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Information Coordination between Heterogeneous Emergency and Relief Agencies

5th International Conference on Information Systems for Crisis Response and Management ISCRAM2008
SPECIAL SESSION on Information Coordination between Heterogeneous Emergency and Relief Agencies

Motivation

In times of emergency organizations, both governmental and non-governmental, operate in conditions of extreme uncertainty. The uncertainty has many sources, including the sporadic nature of emergencies, the lack of warning associated with emergencies, and the wide array of actors who may or may not respond to any one emergency. This uncertainty increases the need for information, but at the same time research has shown that the amount of operational information flowing through an organization during an emergency can be overwhelming. In these circumstances appropriate ICTs could make substantial improvements in the relief process.

Research Area

While improved coordination is a noble goal itself, the real aim is to improve emergency and relief services. To date it is unclear just how much improvement in relief services result from improved coordination in the ICT realm. While anecdotal evidence of benefits exists to ignite efforts, a more systematic analysis of the ICT coordination benefits (or lack thereof) is called for. Successful ICT coordination in emergency relief will require that organizations, both governmental and non-governmental, to both overcome the challenges and take advantage of the benefits presented by their environment. These inter-organizational challenges are of both a general and relief-context nature as well as relating specifically to coordination ICTs. While the environment can pose many challenges to coordination, the inherent interdependencies can also facilitate coordination. Empirical studies on inter-organizational coordination have found that informal contacts, good historical relations with other organizations, common commitment, existence of common language, accessibility to other organizations, professionalism, standardization, structural similarities, scarce resources and frequent external communications all serve to enhance coordination efforts.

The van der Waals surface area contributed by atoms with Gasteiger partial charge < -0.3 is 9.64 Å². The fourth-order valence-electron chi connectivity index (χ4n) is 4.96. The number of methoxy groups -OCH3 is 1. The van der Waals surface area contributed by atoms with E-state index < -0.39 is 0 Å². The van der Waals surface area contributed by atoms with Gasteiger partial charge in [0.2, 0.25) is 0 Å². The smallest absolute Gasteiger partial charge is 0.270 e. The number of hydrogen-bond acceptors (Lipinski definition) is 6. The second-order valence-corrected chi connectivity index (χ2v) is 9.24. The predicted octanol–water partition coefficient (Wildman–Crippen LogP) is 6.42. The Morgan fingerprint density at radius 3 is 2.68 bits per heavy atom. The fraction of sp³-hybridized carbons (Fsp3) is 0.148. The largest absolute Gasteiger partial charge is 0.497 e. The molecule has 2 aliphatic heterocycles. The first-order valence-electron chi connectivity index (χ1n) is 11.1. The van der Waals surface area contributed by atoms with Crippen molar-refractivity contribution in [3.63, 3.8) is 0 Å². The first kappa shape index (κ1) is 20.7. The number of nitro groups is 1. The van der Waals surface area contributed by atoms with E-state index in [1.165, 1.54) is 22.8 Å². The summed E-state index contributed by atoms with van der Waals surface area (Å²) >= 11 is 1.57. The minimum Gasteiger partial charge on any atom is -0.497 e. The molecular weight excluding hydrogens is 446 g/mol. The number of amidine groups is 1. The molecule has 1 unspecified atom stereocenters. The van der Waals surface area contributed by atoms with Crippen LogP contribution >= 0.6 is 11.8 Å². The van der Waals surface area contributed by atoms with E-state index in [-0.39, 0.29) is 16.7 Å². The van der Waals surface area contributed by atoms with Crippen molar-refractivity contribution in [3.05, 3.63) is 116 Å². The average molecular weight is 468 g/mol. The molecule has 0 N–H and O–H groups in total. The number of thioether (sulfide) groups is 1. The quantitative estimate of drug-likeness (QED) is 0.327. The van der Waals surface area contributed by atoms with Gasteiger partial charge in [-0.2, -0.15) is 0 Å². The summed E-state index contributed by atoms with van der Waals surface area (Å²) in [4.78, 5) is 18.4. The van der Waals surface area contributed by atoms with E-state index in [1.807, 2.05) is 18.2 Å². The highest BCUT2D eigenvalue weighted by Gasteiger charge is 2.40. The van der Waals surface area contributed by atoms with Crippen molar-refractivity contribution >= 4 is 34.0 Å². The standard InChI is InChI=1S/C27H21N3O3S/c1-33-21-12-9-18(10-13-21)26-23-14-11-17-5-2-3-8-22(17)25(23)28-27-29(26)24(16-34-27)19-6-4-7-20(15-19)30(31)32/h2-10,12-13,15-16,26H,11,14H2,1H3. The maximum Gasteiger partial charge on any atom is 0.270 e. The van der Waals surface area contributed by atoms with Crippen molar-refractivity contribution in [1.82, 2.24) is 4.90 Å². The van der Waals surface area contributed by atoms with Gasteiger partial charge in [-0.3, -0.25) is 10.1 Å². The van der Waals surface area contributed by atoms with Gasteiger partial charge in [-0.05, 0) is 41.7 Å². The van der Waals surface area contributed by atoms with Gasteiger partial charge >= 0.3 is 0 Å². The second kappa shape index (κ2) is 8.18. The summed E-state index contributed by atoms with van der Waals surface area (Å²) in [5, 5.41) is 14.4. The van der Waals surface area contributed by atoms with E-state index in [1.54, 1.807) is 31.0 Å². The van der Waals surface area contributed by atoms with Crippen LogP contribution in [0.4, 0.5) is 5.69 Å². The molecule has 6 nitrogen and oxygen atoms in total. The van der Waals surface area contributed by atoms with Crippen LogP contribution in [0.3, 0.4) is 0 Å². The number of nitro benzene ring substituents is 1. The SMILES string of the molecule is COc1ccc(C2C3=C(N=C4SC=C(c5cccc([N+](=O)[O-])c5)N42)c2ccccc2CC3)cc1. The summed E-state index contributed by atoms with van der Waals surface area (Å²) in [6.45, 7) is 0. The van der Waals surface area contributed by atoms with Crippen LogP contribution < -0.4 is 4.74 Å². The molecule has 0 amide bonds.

Topics

Some non-exhaustive examples of topics that could contribute to this session are

ï Models of organizational structures leading to improved coordination and collaboration between agencies
ï Models of how collaboration and coordination might impact the emergency response supply chain
ï Models of 3rd party coordination bodies between organizations
ï Models of shared organizational and technological infrastructure
ï Coordination and Collaboration intra-agency and inter-agencies
ï Tools for the cooperation in normality and emergency situations
ï Information Interoperability among agencies
ï Sharing of ICT infrastructures in the emergency area
ï Cooperation among agencies
ï Coordination of supplies for the emergency relief
ï Coordination and collaboration between operative centres and operative teams
ï Leadership of multi-organizational response teams
ï Open source ICT solutions

Click here to download the Special Session Call in PDF format
 

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